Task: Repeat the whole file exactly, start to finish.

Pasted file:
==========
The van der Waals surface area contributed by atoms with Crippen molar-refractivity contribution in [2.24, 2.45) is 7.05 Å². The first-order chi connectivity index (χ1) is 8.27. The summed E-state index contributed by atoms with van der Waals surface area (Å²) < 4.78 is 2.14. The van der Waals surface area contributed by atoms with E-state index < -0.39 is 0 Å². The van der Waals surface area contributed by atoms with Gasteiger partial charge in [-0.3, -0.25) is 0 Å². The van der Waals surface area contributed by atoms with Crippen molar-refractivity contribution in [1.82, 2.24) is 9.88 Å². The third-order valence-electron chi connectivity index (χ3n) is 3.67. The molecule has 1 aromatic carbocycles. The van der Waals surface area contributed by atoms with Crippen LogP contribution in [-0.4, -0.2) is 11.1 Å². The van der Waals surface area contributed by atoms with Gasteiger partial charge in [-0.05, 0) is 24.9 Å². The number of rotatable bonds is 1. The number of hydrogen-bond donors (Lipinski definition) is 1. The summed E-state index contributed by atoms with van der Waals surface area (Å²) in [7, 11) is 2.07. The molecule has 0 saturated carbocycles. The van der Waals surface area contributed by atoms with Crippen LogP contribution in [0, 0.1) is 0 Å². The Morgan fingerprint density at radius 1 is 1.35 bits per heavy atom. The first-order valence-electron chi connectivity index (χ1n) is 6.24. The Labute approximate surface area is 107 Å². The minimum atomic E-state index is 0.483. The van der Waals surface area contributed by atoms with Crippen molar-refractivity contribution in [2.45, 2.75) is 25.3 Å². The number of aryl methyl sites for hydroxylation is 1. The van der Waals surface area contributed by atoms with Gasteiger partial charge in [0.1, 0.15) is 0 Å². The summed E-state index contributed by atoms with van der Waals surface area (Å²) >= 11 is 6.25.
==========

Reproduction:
The van der Waals surface area contributed by atoms with Crippen molar-refractivity contribution in [2.24, 2.45) is 7.05 Å². The first-order chi connectivity index (χ1) is 8.27. The summed E-state index contributed by atoms with van der Waals surface area (Å²) < 4.78 is 2.14. The van der Waals surface area contributed by atoms with E-state index < -0.39 is 0 Å². The van der Waals surface area contributed by atoms with Gasteiger partial charge in [-0.3, -0.25) is 0 Å². The van der Waals surface area contributed by atoms with Crippen molar-refractivity contribution in [1.82, 2.24) is 9.88 Å². The third-order valence-electron chi connectivity index (χ3n) is 3.67. The molecule has 1 aromatic carbocycles. The van der Waals surface area contributed by atoms with Crippen LogP contribution in [-0.4, -0.2) is 11.1 Å². The van der Waals surface area contributed by atoms with Gasteiger partial charge in [-0.05, 0) is 24.9 Å². The number of rotatable bonds is 1. The number of hydrogen-bond donors (Lipinski definition) is 1. The summed E-state index contributed by atoms with van der Waals surface area (Å²) in [7, 11) is 2.07. The molecule has 0 saturated carbocycles. The van der Waals surface area contributed by atoms with Crippen LogP contribution in [0, 0.1) is 0 Å². The Morgan fingerprint density at radius 1 is 1.35 bits per heavy atom. The first-order valence-electron chi connectivity index (χ1n) is 6.24. The Labute approximate surface area is 107 Å². The minimum atomic E-state index is 0.483. The van der Waals surface area contributed by atoms with Crippen molar-refractivity contribution in [2.45, 2.75) is 25.3 Å². The number of aryl methyl sites for hydroxylation is 1. The van der Waals surface area contributed by atoms with Gasteiger partial charge in [0.1, 0.15) is 0 Å². The summed E-state index contributed by atoms with van der Waals surface area (Å²) >= 11 is 6.25.